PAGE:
Another difference between American and French chocolate is that American chocolates often use a small variety of ingredients – primarily caramel, almonds, peanuts, and chocolate cream, and they can begin to taste repetitious. The flavors may be bold but they’re not very complex; French chocolate is just the opposite. It uses many wonderful ingredients to create all kinds of flavors in the same bar, such as fruits, nuts, spices, herbs, caramels, ganaches, and more. The dark and milk chocolate barks you’re receiving this month are beautiful and delicious examples of this. One final difference is the curse of all American food; American chocolates are just too big! You are full after one or two and can’t explore more flavors. French chocolates, by contrast, are more complex and each chocolate seems to be its own little masterpiece. French chocolatiers appear to put as much care and effort into one small chocolate as a French chef puts into an entire entrée. Americans often require some time to appreciate the creative essence of French chocolates.
Jean-Francois is thrilled that he can now get wonderful American chocolate to use in his confections, something that wasn’t possible a decade ago. He often uses Guittard, a San Francisco based company with which club members may be familiar, since other artisan chocolatiers we have featured in the past also craft from this chocolate.
….it’s not just a candy. It makes you smile. It makes you happy so it stands on its own merit as a food group,” says Jean-Francois, and chocolate aficionados everywhere can identify with his sentiments! His favorite ingredients include almonds, caramel, dark chocolate, and sugars such as brown sugar and maple syrup. In the summer he favors wild blueberries, strawberries, and raspberries, and in winter he uses quince, apples, chestnuts, and sweet spices to flavor his confections.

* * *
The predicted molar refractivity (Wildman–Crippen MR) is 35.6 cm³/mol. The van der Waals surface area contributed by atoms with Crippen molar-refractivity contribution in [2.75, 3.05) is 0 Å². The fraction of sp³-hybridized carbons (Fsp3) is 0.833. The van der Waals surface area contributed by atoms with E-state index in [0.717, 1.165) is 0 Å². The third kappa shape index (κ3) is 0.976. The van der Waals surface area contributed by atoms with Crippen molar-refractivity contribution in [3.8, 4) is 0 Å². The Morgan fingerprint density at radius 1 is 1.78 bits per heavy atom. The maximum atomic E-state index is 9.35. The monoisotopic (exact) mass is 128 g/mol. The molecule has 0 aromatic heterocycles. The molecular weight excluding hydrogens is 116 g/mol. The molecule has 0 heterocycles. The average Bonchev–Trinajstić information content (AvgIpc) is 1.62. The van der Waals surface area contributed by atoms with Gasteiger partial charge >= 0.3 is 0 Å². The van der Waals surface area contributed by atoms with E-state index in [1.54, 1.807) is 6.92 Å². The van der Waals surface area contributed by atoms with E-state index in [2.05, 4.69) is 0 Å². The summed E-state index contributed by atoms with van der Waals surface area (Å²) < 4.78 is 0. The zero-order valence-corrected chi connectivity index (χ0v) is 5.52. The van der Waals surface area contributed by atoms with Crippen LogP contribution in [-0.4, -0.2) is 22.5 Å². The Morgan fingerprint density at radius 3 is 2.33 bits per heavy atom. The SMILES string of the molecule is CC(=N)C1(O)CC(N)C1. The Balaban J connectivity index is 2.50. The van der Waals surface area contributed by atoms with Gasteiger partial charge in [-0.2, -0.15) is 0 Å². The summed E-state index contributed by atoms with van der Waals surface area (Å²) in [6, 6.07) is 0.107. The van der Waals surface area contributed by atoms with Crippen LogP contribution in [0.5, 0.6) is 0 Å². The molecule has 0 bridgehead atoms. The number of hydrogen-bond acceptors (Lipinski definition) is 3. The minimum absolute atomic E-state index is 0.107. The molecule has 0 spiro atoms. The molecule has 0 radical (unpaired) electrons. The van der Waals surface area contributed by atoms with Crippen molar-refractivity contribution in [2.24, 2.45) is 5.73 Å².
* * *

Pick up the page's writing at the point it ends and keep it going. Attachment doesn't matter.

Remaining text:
All Tumbador chocolates are done by hand each and every step. Don’t be misled by the standard caveat on the label of your bark that says “made…with equipment.” The equipment correctly translates to “hands.” No machines are used in the making of Tumbador chocolates. No machine spreads, cuts, crushes, or deposits any ingredient into a confection. Hands create chocolate and as Jean-Francois is fond of saying, “Chocolate creates a memory.” We hope you’ll create some lovely memories with the delicious chocolates you received this month.
Your box contains eight unique truffles, six pieces of chocolate toffee crisps, and two different barks: a dark cranberry pecan bark, and a milk chocolate almond apricot bark. The secret to the dark chocolate bark’s deliciousness is the same that makes all Jean-Francois’ dark chocolate creations superb. They’re made with Guittard 72% dark chocolate—“la crème de la crème,” as Jean-Francois might say. Savor the dark bark’s textures—the crisp chocolate, the chewiness of the cranberries, and the crunchiness of the pecans. Sumptuous textures are another hallmark of our confectioner’s work. Your toffee crisps are another example of taste-meets-texture. Crisped rice is stirred into a mouth-watering toffee base (caramelized sugar and butter) before the same high quality chocolate used in all Tumbador confections is added to the mix. The result is a very crispy, delicious—but not overly sweet—bon-bon. Your eight truffles will be a selection from among Monsieur Bonnet’s fifteen signature pieces:
Peanut Butter & Jelly
Yogurt Black Currant
Pineapple Hazelnut Ganache
Tumbador’s “55%” truffle is a rarity—a bon bon that’s 100% American. It consists of Guittard chocolate from Hawaii with just a tiny hint of Hawaiian sea salt. “66%” is a truffle that blends a 72% dark chocolate from Ecuador with a 64% one from Venezuela. The former is deep and dark in flavor where the latter is fruity and high in acidity. They’re two very different chocolates Jean-Francois blends to complement each other. Together, the bitterness is tamed and the two chocolates create a more diverse palate of flavor. The seemingly truly American Peanut Butter & Jelly piece has a European flare. The peanut butter is not sticky, but rather melts in your mouth. The jelly is not Concord grape jelly, but an exquisite mixture of raspberry and strawberry. The best reviews of Jean-Francois’ truffles will be the mouth-watering raves of the tongue. So enjoy!
Before Jean-Francois settled on life as a chocolatier, he was an accomplished pastry chef, so we asked him to share with our club members some tips for making successful desserts. “That’s easy,” he said. “Try to surprise people by making everyday things taste different. The French have a saying: Garder les pieds sur terre. It means, ‘keep your feet on the ground.’ In other words, don't stray too far from the characteristics of the ingredients you use. Enhance them, don't mask them.” Then he added, “I started out as a pastry chef but dark chocolate, in any form, has always been my all time favorite dessert. Tumbador Chocolate is the realization of a lifetime of chocolate dreaming!”